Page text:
Yuma Transverse and Vertical Flutes from [Densmore 1932], plate 25

Yuma Transverse and Vertical Flutes from [Densmore 1932], plate 25 More information

 

Pima flutes from [Russell 1908], figure 80

Pima Flutes from [Russell 1908], figure 80 More information

The Breckenridge flute appears to have been designed with these design element, but based on the available artifcacts, significantly pre-dates the Pima and Papago design.

Jim Rees opines on a number of issues relating to the significance of the Breckenridge flute in establishing that the Native American flute has prehistoric roots. Quoting from [Rees 2011], page 8:

The other controversy surrounding the Native American flute concerns its geographic origin. As can now be seen with the Breckenridge flute, the structure of the instrument contains clues to its place of origin. The Beltrami flute, for example, is more-or-less an attempt to turn a piece of wood into a piece of river cane by boring it out from both ends and leaving what amounts to an artificial node between the two chambers. This was necessary in places where river cane was not available. My argument is that the odd design structure of the Native American flute is based on and was originally necessitated by the natural structure of river cane. This is demonstrated by the structure of the Breckenridge flute, which utilizes the natural hollow sections of river cane and the solid nodes that divide them to dictate its two-chambered form. In other words, the maker of the flute exploited the natural structure of river cane to make a two-chambered duct flute. Oddly, in this case, function seems to follow form. The place of origin for the Native American flute therefore must be somewhere within the natural range of river cane. This would place it somewhere within the southeastern United States, which includes the Ozark Plateau, or, more intriguingly, in northern South America.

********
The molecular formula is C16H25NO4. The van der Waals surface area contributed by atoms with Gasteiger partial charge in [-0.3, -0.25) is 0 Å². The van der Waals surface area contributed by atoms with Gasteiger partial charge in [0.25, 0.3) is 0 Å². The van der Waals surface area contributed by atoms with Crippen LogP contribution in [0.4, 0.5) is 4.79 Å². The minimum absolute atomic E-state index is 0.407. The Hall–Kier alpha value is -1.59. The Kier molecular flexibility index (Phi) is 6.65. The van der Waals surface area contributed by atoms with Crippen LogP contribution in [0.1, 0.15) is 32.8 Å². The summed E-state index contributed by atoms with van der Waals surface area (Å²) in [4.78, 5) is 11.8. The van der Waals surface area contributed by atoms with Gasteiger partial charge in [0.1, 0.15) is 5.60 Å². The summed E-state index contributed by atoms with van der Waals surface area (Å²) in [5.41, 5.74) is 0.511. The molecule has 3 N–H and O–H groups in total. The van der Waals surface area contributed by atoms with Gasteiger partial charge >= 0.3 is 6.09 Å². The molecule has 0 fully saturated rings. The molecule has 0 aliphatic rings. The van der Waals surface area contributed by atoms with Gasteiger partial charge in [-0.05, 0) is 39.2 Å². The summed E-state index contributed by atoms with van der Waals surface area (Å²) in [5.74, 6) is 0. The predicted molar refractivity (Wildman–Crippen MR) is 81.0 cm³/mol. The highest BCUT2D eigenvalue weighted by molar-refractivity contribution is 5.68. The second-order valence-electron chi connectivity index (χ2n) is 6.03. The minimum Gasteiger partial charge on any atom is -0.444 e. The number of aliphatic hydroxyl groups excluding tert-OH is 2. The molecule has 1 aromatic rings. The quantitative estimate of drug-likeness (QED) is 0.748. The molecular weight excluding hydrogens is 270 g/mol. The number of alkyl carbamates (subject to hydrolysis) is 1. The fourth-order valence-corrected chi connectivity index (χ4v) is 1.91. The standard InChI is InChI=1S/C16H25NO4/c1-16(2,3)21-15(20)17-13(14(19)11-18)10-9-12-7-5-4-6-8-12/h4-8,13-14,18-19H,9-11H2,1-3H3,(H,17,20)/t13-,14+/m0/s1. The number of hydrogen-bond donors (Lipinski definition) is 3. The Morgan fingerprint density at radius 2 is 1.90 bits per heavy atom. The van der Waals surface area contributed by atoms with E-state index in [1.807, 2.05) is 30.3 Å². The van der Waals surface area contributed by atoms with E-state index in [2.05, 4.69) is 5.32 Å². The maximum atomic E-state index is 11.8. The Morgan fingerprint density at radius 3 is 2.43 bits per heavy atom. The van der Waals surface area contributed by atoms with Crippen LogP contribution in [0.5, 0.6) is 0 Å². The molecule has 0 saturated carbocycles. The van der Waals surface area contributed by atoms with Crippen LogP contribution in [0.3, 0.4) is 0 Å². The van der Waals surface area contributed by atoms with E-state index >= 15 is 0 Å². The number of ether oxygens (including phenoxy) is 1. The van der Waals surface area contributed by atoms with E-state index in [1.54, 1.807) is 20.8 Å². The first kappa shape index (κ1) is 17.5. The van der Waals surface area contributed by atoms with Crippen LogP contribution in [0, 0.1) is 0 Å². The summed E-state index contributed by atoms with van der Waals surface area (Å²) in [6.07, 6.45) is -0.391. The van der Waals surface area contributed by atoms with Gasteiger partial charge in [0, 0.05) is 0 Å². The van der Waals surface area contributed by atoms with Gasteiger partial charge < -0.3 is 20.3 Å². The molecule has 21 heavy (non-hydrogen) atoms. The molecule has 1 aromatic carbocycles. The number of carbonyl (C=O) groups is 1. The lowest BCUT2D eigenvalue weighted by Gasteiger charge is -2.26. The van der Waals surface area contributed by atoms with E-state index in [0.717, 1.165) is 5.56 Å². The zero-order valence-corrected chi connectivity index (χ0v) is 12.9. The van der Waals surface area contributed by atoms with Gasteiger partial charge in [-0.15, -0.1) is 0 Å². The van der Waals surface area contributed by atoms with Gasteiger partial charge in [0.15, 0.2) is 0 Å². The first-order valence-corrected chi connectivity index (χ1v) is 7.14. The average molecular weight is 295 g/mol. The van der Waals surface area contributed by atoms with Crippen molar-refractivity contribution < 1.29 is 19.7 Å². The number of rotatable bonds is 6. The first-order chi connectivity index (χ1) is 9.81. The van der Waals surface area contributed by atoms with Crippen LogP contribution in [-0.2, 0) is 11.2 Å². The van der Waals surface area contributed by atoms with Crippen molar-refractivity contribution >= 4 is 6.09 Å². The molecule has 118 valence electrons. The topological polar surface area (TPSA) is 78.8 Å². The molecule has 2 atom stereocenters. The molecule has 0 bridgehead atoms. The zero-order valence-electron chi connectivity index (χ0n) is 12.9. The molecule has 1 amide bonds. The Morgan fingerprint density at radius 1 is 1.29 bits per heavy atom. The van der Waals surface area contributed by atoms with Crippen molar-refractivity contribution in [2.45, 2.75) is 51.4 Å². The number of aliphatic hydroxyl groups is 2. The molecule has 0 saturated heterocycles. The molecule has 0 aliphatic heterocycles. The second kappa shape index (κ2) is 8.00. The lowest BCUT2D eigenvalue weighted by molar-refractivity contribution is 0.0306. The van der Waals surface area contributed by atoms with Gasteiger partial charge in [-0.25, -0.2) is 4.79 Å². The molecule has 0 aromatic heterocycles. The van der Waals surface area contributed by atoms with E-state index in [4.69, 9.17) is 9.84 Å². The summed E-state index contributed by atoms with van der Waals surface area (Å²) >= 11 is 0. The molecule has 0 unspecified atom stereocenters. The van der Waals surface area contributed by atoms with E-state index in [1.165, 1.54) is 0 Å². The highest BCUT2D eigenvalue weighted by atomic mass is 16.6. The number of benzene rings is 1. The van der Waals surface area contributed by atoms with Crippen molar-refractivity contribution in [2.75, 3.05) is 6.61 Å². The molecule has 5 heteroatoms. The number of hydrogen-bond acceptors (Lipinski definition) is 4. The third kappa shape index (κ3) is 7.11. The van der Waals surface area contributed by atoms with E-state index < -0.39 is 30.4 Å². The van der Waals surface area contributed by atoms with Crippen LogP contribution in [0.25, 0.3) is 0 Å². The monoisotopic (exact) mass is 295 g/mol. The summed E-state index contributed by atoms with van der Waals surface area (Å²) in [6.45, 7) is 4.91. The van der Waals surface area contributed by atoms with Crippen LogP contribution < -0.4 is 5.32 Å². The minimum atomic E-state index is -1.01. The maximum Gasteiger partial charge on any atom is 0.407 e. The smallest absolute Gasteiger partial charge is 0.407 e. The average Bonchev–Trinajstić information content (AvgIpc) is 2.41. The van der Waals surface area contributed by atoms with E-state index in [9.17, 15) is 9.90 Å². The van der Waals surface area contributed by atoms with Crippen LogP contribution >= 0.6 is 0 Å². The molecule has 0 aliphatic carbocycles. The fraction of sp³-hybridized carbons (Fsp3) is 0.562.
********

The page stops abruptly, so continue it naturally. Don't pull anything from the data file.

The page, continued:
The latter possibility was raised by Robert Hall ([Hall-RL 1997], pages 114–118), who sought to relate bird stone atlatl weights to bird-shaped blocks/slide often found on nineteenth and twentieth century wooden Native American flutes. He suggested that two-chambered cane flutes ethnographically reported by Izikowitz ([Izikowitz 1970]) in northern South America are the possible prototypes for the Native American flute. However, these South American flutes do not have bird-shaped blocks/slides. Hall suggests that this trait evolved from bird sone atlatl weights only in eastern North America. The rediscovery of the Breckenridge flute neither confirms nor refutes Hall's hypothesis, since its slide system can only be guessed at, but the question of a link between the cane flutes of northern South America and those of eastern North America remains open. What can be said at present is that the Breckenridge flute appears to be the oldest flute of its kind found so far in the Americas.

Other Instruments

In addition to the Breckenridge flute, [Rees 2011] describes a number of other instruments found in Ozark Plateau bluff shelters:

  • two notched-cane rasps;
  • a gourd rattle, from Brown Bluff in Northwestern Arkansas. This is the earliest recognizable gourd rattle known in the Eastern United States, radio-carbon dated to 1160±110 CE ([Crane 1968] pages 88-89);
  • two rim-blown flutes and one possible three-hole rim-blown flute;
  • a possible “internal duct, single-chamber whistle” from Edens Bluff.

I am sure that further research will shed more light on these instruments as well as identifing more instruments from the collections of the Museum Collections of the University of Arkansas.